'S' did not apply for asylum on arrival at Heathrow Airport. He did not know that asylum could be claimed at passport controls in an airport. Instead, he applied for asylum the day after his arrival.
Under legislation which came into effect this January - which denies any form of assistance, including accommodation and even food, to asylum-seekers who do not apply for asylum on arrival - 'S' was refused support by the Home Office.
By the tenth week after his arrival 'S' had lost 14 kilogrammes in weight. His body mass index (BMI) was 16. A BMI of 19 or less is considered to be underweight and malnourished.
A second application for support for 'S' was rejected by the Home Office. If 'S' fell ill, the Home Office replied, "the Secretary of State is aware that medical treatment is always available at the Accident and Emergency Department of any hospital."
By this time, some four months after his arrival, 'S' was sleeping rough and begging for food in the streets. He was suffering from exhaustion, abdominal pains, stomach pains, and a swelling on his neck. He had lost further weight, and his stomach had become incapable of digesting more than a small amount of food.
Last month the High Court ruled that 'S' was a victim of inhuman and degrading treatment. His rights guaranteed under Article 3 of the European Convention on Human Rights had been breached. The High Court therefore instructed the Home Office to begin providing 'S' with support.
Condemning asylum-seekers who do not apply for asylum on arrival to destitution is just one of the measures introduced-or proposed for introduction-by the government to turn the screw on asylum-seekers even tighter:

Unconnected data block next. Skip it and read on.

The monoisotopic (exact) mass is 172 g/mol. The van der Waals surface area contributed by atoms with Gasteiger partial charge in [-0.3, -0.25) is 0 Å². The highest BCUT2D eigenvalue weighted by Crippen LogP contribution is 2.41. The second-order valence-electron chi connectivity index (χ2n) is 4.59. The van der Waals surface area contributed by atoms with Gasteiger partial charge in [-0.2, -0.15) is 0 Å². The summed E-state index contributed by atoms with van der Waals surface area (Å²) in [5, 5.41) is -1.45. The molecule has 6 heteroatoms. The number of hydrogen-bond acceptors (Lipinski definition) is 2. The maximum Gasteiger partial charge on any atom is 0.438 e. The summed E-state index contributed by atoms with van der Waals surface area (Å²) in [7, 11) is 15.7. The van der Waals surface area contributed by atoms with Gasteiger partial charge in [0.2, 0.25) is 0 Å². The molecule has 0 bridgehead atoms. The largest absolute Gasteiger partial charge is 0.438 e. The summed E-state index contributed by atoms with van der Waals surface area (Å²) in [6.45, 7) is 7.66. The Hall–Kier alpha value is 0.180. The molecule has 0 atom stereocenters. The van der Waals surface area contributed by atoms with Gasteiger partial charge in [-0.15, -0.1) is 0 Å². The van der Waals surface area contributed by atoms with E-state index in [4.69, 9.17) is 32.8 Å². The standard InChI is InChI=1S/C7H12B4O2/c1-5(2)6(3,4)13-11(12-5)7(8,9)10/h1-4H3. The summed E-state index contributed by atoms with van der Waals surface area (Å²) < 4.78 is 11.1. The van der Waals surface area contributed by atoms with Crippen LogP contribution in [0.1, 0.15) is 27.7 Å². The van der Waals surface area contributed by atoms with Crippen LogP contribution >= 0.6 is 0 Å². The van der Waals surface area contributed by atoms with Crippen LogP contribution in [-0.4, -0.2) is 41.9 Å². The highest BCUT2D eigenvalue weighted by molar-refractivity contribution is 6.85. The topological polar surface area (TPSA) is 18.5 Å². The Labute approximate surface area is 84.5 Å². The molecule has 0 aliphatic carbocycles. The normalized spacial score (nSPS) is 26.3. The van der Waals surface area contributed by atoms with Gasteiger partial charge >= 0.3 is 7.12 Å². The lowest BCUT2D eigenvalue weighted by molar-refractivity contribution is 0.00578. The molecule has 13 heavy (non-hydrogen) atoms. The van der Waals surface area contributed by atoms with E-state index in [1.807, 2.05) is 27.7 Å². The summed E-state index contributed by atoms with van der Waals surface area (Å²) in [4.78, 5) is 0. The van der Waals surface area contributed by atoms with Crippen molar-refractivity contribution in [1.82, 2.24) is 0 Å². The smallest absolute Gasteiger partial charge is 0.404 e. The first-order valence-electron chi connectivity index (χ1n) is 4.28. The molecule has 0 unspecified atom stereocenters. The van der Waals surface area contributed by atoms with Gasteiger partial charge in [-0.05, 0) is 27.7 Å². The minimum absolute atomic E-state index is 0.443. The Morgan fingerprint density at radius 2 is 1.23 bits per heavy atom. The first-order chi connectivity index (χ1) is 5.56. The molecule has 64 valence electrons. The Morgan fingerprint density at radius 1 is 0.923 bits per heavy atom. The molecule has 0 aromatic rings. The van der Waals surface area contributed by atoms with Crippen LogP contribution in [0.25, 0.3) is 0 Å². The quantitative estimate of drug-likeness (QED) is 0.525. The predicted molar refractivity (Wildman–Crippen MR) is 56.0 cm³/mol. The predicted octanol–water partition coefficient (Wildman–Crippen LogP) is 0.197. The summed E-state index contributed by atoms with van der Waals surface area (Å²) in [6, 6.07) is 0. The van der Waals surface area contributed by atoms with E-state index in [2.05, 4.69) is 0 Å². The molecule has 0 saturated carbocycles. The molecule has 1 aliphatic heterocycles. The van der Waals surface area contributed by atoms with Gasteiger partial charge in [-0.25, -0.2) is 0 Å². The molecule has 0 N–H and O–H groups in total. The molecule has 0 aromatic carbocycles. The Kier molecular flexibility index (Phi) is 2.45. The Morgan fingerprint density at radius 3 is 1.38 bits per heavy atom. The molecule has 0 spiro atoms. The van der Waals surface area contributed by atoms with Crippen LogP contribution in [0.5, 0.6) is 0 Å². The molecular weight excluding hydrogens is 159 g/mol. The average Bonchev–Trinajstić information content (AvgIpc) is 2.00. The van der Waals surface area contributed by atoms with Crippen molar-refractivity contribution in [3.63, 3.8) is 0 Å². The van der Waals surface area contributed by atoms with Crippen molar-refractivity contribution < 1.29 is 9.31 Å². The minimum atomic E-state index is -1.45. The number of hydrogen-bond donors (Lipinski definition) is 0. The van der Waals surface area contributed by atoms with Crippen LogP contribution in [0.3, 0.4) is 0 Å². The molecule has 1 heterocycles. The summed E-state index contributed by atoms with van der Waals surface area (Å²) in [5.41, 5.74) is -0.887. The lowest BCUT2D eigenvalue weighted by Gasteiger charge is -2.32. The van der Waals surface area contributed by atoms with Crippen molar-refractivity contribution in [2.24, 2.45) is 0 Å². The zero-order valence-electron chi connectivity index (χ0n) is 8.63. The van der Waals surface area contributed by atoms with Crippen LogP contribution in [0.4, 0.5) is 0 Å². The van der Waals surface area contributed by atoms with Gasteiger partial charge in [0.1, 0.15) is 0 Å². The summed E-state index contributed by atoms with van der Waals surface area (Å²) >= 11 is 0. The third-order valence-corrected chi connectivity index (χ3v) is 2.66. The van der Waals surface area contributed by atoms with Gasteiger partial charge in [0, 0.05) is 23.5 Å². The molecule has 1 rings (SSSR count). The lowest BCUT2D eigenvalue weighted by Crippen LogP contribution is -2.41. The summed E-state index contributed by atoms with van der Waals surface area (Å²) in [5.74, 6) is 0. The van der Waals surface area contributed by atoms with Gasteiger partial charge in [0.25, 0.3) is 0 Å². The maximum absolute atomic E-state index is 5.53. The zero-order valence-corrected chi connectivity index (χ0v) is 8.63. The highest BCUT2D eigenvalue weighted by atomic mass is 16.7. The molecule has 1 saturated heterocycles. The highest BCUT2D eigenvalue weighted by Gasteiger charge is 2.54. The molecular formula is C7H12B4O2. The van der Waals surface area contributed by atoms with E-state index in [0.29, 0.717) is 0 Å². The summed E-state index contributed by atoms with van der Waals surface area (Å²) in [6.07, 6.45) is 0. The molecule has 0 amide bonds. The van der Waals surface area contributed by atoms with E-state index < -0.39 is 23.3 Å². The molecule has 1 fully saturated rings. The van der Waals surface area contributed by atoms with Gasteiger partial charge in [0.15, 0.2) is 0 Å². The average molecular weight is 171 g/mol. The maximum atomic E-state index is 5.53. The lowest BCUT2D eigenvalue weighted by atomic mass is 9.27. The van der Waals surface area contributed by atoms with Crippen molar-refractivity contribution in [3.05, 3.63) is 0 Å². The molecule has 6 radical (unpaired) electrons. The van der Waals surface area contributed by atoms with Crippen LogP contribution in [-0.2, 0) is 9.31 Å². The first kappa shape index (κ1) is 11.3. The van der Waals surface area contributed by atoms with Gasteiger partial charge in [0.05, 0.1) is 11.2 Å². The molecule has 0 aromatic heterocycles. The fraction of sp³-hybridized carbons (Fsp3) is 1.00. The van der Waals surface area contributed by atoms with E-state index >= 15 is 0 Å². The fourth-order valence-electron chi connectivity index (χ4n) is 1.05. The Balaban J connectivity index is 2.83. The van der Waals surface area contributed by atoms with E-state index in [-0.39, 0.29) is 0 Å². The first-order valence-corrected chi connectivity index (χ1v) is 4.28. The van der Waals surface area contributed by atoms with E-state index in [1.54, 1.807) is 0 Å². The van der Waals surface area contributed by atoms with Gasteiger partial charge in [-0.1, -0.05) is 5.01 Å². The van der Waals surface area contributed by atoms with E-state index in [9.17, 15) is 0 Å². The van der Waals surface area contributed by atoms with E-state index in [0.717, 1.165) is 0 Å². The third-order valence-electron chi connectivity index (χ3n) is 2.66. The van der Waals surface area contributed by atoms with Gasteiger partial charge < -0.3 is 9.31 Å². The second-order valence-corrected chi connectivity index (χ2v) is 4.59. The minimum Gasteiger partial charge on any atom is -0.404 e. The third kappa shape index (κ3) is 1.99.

- Asylum-seekers from 25 countries can no longer remain in this country while they wait for their appeal against a refusal of asylum to be heard. They are returned to their own country and their appeal is heard in their absence.
- The appeal rights of asylum-seekers who have an in-country right of appeal are being eroded further. Many asylum-seekers can no longer apply for Judicial Review (replaced by 'statutory review'), and the government now proposes to replace the two-tier system of appeals by a single tier.
- The government has proposed that Legal Help (formerly Legal Aid) for asylum-seekers be reduced to five hours for pre-decision work, and a further four hours for appeal work. If implemented, such proposals would lead to many lawyers dropping out of asylum work.
- In the courts, judges are giving the government a helping hand as well. According to recent judgements, Sri Lanka, Afghanistan and Iraq are now more or less 'safe' countries. M'learned colleagues have also decided that it's okay for asylum-seekers' human rights to be breached in their country of nationality, provided that the breaches do not amount to inhuman and degrading treatment.
- More asylum-seekers are being detained than ever before. And with Yarls Wood due to re-open at the end of September, the number of detained asylum-seekers will soon increase even further.
The government is claiming 'victory' in its war against asylum-seekers. In October of last year 8,900 people applied for asylum in the UK. In June of this year, 3,600 did so. This, claims the government, is proof that 'the corner has been turned' in stemming the supposed flood of asylum-seekers into the UK.
But, inevitably, the racists to whom Labour is pandering in its unceasing crackdown on asylum-seekers are not satisfied.
The Tories are claiming that Labour has fiddled the figures. The right-wing think-tank Migrationwatch UK-which is not really a thinktank at all-is claiming that the UK remains the number-one destination in the world for asylum-seekers. And the Sun has launched a new anti-asylum campaign, claiming that asylum-seekers are "Britain's biggest crisis".
Labour is creating a 'Fortress Britain' within a 'Fortress Europe'. Against the bigotry, xenophobia and little-Englandism of the Labour government the Left must campaign for a UK with open borders in a Europe with open borders.
As for 'S', the Court of Appeal's judgement on the appeal lodged by the Home
Office - that its treatment of 'S' did not amount to inhuman and degrading treatment - is still awaited.